When in doubt, write an Ami episode!
Two-thirds of the way through Sailor Moon and I feel confident declaring that it is scientifically impossible to have a bad Ami episode. I’ve come to terms with the fact that she is not the main character, and I enjoy the other scouts an awful lot, but Ami episodes just have a certain… thoughtful kindness to them that I appreciate, I s’pose, a cozy confidence that our temporary main character is self-aware enough to recognize her problems and work to solve them. And coming off last week’s rough ride, we really needed the smooth, steady hand of an Ami-driven episode again.
Oh, also, it involves cars. In case my subtle metaphors didn’t give that away.
Episode 138 – Elbow Greased Lightning
Mamoru’s life continues to be suffering, as Ami spots him out with an older woman and LEAPS to the conclusion that there’s hanky-panky happening. Now, in Ami’s defense, their conversation has some doubles in its entendre and a key does pass between them, but still, is that any way to treat your best bro?
Fortunately Ami is a girl who learns from her mistakes, so once Mamoru clears up the misunderstanding—the woman is Ichinose Natsumi, the mechanic who’s working on his car—she apologizes and even offers to help out at the auto shop to make up for it. It’s worth noting that all of the other gals jump to a similar conclusion shortly thereafter, but NONE of them bother to apologize, not even his girlfriend. So, yeah. Ami ain’t perfect, but she’s still streets ahead of her Moonie comrades.
Anyway, back to Natsumi, our cool lady mechanic who’s also devoted the last several years of her life to trying to get an old clunker up and running. She and her husband made a vow to fix it together, but then he went and died on her, so she’s had to go it alone. Ami was so inspired that she decided to help make Natsumi’s dream come true.
…Uh-oh. I just said the secret word, didn’t I?
Hawk makes Tiger look like a respectable gentleman this week, as he professes to a particular fondness for widows because they’re the easiest to exploit. So he dresses up like OH, DAMMIT. Seriously, Hawk? Seriously?! YOU DRESS UP LIKE HER DEAD HUSBAND?! Even for an evil circus troupe member, that is LOW.
Although I am impressed by your costuming skills. The likeness is uncanny.
The sight of her resurrected hubby (and all those long hours in the garage) causes Natsu to pass out from exhaustion. The Moonies check her into (presumably) Ami’s mom’s hospital. Hawk sneaks in and hits her with a massive one-two punch of “I love you” and “Run away with me,” and she’s burned out enough that this doesn’t sound like a bad idea—but not so fast, Miss Natsumi! There’s a pint-sized superhero who’d like to have a word with you!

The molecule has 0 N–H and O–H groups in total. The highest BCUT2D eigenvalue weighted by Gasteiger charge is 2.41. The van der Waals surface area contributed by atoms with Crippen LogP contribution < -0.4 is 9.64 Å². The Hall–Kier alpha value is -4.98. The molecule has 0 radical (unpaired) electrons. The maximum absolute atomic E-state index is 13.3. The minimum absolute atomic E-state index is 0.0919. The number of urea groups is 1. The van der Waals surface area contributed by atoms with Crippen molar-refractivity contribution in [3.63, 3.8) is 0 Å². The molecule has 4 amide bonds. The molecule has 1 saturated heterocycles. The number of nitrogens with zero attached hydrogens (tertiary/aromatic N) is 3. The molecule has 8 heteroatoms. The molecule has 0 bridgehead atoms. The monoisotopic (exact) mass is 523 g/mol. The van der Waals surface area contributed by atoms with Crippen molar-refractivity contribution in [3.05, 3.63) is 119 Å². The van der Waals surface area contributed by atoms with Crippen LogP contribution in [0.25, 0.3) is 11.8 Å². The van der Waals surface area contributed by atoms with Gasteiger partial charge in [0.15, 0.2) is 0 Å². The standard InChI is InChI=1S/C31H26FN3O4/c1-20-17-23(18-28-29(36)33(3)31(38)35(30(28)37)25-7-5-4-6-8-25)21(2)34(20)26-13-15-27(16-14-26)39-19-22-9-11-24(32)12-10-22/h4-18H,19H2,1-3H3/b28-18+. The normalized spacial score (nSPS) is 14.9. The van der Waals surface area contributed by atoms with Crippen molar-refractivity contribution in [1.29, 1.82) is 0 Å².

Chibiusa sneaks Natsu out of the hospital and shows her the rest of the Moonies busily working on the clunker, trying to make her dreams come true. “They aren’t just your dreams anymore,” she says, echoing Mako’s sentiment from the novelist episode. And, as I did there, I don’t really agree with this. I mean, it’s cool that Natsu inspired the Moonies, but she’s under no obligation to continue doing something that’s exhausting her to the point of collapse if she doesn’t actually want to do it. Chibiusa’s heart is in the right place, but her message is a little misguided, sounding more like peer pressure than encouragement.
Fortunately, Natsu DOES still enjoy working on cars, so the end effect is a positive one, as it helps her feel less alone and seals her resolve to stay at the shop. Emotional scheme defeated, Hawk goes for Plan B: Good old-fashioned kidnapping! CAR CHASE, Y’ALL!
The team enjoys another delightful action sequence when they finally catch up with Hawk (alas, poor Mamoru’s car…) and he unleashes Buranko, a trapeze specialist. There are giant scissors and last-minute catches and it ends in Tuxedo Mask swinging in from a crane to scoop up three Moonies at once. It’s beautiful.
But alas, it must come to an end, and everyone must return to the auto shop. Thanks to the Moonies’ hard work, the clunker actually starts(!) and drives out of the garage… for all of five feet, anyway.